Tuesday Links (10/30/12)

Email Is The New Pony Express–And It’s Time To Put It Down: “Email . . . may just be the biggest time killer in the modern workplace. Here’s where companies are headed next.”

The Saga of Epsilon and Zeta:The story of the seemingly never-ending 2005 hurricane season.

How to Eat a Triceratops: “Step two: tear the head off to expose the tasty neck muscles.”

Tuesday Links (10/23/12)

Hobbit coins worth thousands to become legal tender in New Zealand: From the fictional land that brought you all manner of magic rings, only some of which are evil, this lovely new set of commemorative coins.

It is the Future, Here is Your Jetpack: The lack of jetpacks in the twenty-first century is officially something we can no longer complain about. People will probably still whine about the lack of flying cars, however.

My dog: the paradox (an Oatmeal comic): “My dog does not fear automobiles, garbage trucks, or airplanes . . . but he is terrified of hair dryers.”

Ada Lovelace, Throughout the Ages: Did you miss Ada Lovelace day?

How to Protect Yourself Against Supernatural Creatures (Dinosaur Comics): “Rather than punishing bad behaviour, reinforce your lycanthropes desirable behaviour at the moment it happens with a click and a treat.”

Tuesday Links (07/31/12)

Five Men Agree To Stand Directly Under An Exploding Nuclear Bomb: “Watching this film, there are many things to wonder (and worry) about, but one of the stranger moments is how the bomb bursts in complete silence. We see a sudden white flash. It makes the soldiers flinch. Then there’s a pause, a pregnant quiet that lasts for a beat, then another and then — there’s a roar.”

Batman: Plutocrat: “Superman (for example) fights intergalactic dictators, evil monopolists, angry generals, and dark gods, i.e. symbols of abusive authority. Batman fights psychotics, anarchists, mob bosses, the mentally ill, and environmentalists, i.e. those who would overthrow the status quo. Superman fights those who would impose their version of order on the world. Batman fights those who would unbalance the order Batman himself imposes on Gotham.”

Dinosaur Comics Presents McDonald’s Presents the Olympic Games: “Perhaps you’ve forgotten Coca-Cola, THE OFFICIAL SUGARED AND COLOURED BEVERAGE OF MCDONALD’S PRESENTS THE OLYMPIC GAMES?? You want a sculpted gold-medal body? Have you tried exercising? Sure, maybe. But have you tried CHUGGING A COKE?”

Another Auto-Post (with Comics!)

Still in Panama. Having a good Saturday?

Back in (I think) 2001, I made a little humour site for myself. I did some Googling (actually I probably used Yahoo or Metacrawler way back then) and found five one-hour lessons on basic HTML (it’s not a difficult thing, even for those who don’t care much for computer languages). I spent a couple evenings on it and then starting editing source code.

WordPress is user-friendly enough that I rarely edit the HTML manually anymore, but I still find this comic hilarious.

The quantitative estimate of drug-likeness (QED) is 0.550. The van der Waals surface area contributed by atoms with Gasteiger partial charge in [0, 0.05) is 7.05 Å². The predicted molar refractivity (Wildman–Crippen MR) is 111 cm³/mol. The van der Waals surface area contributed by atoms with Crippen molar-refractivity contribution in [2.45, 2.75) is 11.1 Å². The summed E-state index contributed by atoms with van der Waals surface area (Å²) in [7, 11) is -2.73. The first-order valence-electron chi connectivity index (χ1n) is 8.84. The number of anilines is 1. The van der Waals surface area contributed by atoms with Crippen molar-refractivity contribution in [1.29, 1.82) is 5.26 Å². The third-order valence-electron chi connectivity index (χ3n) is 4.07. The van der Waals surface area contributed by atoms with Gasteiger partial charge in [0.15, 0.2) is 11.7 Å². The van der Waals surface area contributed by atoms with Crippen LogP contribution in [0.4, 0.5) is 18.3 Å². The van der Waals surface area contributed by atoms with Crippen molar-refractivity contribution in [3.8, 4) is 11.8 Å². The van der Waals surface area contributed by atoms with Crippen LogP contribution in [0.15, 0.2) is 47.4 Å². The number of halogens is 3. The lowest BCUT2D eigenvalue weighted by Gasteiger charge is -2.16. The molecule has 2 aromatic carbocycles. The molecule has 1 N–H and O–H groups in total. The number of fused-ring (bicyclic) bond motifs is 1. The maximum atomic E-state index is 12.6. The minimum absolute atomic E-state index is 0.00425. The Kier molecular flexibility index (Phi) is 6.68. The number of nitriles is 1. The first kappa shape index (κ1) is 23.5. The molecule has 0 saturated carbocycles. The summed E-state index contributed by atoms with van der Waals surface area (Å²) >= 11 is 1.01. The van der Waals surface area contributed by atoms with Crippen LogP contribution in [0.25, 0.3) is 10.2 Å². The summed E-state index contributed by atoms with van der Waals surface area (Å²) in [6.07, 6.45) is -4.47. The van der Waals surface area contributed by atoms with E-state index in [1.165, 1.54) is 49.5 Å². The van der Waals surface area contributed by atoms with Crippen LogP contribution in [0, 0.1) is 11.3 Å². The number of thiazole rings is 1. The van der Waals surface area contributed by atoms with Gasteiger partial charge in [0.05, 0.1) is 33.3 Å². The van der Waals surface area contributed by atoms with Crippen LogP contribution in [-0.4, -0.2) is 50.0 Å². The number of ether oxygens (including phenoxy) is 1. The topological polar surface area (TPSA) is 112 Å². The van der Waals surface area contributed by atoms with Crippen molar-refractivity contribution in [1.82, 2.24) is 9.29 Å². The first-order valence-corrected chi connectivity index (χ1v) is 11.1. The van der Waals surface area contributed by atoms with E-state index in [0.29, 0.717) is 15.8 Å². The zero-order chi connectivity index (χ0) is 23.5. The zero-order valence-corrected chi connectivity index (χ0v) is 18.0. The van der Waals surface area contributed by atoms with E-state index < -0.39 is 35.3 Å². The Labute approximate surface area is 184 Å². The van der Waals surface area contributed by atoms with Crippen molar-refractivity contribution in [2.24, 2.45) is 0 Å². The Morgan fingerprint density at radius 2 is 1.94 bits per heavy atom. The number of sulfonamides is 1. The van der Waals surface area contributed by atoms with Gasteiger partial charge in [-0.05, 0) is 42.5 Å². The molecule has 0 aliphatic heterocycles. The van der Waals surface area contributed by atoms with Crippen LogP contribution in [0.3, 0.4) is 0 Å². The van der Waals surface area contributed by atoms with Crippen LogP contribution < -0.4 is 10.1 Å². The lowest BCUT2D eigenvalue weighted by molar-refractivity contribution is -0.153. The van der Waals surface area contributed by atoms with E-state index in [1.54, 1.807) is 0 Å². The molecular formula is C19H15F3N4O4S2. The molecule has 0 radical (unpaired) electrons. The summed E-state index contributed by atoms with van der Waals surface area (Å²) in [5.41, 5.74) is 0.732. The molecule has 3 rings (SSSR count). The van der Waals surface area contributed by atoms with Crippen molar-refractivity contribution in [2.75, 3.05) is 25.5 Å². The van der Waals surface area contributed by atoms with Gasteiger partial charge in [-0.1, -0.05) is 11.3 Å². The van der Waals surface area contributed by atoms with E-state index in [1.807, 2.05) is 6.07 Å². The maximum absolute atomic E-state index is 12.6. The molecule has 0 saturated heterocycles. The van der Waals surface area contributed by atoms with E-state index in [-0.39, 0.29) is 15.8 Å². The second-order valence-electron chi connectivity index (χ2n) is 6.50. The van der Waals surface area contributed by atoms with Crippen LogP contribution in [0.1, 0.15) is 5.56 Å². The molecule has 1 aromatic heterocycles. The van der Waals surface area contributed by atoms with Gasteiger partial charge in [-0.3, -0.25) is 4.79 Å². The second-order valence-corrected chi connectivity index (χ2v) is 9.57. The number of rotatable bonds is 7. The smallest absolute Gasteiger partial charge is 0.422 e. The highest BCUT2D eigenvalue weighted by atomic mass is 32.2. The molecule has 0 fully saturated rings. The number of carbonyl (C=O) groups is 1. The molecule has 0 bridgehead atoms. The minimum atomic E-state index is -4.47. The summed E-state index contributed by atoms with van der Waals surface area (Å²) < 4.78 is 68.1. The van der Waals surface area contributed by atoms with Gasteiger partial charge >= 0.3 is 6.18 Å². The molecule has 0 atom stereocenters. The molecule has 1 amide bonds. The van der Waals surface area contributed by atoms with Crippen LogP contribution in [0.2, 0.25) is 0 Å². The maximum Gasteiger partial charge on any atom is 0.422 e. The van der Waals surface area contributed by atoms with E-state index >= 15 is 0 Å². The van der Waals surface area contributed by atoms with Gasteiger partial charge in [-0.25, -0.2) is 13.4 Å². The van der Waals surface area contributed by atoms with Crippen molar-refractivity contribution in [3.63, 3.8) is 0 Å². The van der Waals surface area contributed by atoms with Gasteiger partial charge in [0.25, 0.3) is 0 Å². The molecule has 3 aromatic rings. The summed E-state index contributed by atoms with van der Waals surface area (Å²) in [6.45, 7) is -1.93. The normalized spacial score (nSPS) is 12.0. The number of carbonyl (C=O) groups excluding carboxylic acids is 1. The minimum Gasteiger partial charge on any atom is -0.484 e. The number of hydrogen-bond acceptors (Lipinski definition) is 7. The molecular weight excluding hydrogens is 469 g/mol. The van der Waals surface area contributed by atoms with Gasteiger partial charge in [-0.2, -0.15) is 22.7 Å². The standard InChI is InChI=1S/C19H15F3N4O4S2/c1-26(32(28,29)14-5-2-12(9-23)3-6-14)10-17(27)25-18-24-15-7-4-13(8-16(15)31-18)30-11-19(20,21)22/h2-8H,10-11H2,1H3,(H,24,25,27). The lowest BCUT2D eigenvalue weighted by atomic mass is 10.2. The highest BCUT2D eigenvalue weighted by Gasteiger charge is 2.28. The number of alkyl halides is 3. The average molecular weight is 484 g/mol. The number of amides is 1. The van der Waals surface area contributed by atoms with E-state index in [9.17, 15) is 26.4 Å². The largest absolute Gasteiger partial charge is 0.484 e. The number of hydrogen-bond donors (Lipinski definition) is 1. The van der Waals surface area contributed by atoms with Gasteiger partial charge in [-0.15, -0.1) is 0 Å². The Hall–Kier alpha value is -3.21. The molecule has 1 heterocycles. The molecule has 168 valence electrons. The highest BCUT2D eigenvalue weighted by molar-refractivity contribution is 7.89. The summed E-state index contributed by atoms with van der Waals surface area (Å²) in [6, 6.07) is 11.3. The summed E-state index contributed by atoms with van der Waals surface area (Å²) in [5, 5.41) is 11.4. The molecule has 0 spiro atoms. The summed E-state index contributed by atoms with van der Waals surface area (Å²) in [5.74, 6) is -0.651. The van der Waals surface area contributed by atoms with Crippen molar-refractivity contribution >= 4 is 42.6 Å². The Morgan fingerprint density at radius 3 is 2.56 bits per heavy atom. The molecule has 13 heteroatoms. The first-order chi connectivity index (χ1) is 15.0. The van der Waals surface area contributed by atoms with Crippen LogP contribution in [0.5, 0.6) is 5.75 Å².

Going Nowhere

Social reformers are probably as old as society itself. I’ve been reading Thomas More, who wrote his social satire, Utopia, early in the 16th century, only a few decades after Columbus’ famous voyage, and a few years after Amerigo Vespucci published on his travels to the New World.

Spinning off of these real-life current events, More imagined yet more hitherto unknown countries, especially the nation of Utopia. He used this imagined idyllic society to critique the Tudor England of his time. Later in his life he would lose his head after going head-to-head with Henry VIII over the tyrant’s break with the church.

(Swift’s satirical work more than two centuries later, Gulliver’s Travels, did much the same for his own contemporary politics, but was a bit more light-hearted, and had more to do with parliament and less with the monarchy.)

Today utopia is used as a general term referring to any fictional perfect society, and there has been somewhat of a literary tradition in imagining such societies, perhaps as lost tribes, alien races, or our own future. But just as important has been the literary tradition of dystopias, which have exactly the same purpose at heart.

Just as a utopian work contrasts the flaws in the writer’s society (if only implicitly) with an envisioned better one, the dystopian novel exaggerates the flaws and dangers in our society by imagining how much worse they might get. The most famous example would be Orwell’s 1984, imagining a totalitarian future England (and, in fact, the rest of the world is implied to be much the same). But there are many more.

Post-acopalyptic works could be considered a major sub-genre of the dystopian novel, and there have been no shortage of them since knowledge of nuclear weapons become public in 1945, though not every imagined apocalypse is a nuclear one, and not every dystopian novel takes place after armageddon. In many, the world changes no slowly no one notices, and this can be just as scary.

More derived the name Utopia from a Greek root meaning “nowhere”. He may simply have been winking at the reader that his supposed real-life discussion of a little-known country is entirely imaginary, or he may have been suggesting that a truly perfect society could never exist.

Recommended dystopian works (novels, comics, film, gaming): 1984, Brave New World, A Clockwork Orange, The Handmaid’s Tale, Oryx and Crake, The Road; V for Vendetta; Soylent Green, Logan’s Run, The Road Warrior, Gattaca; The Mirror’s Edge.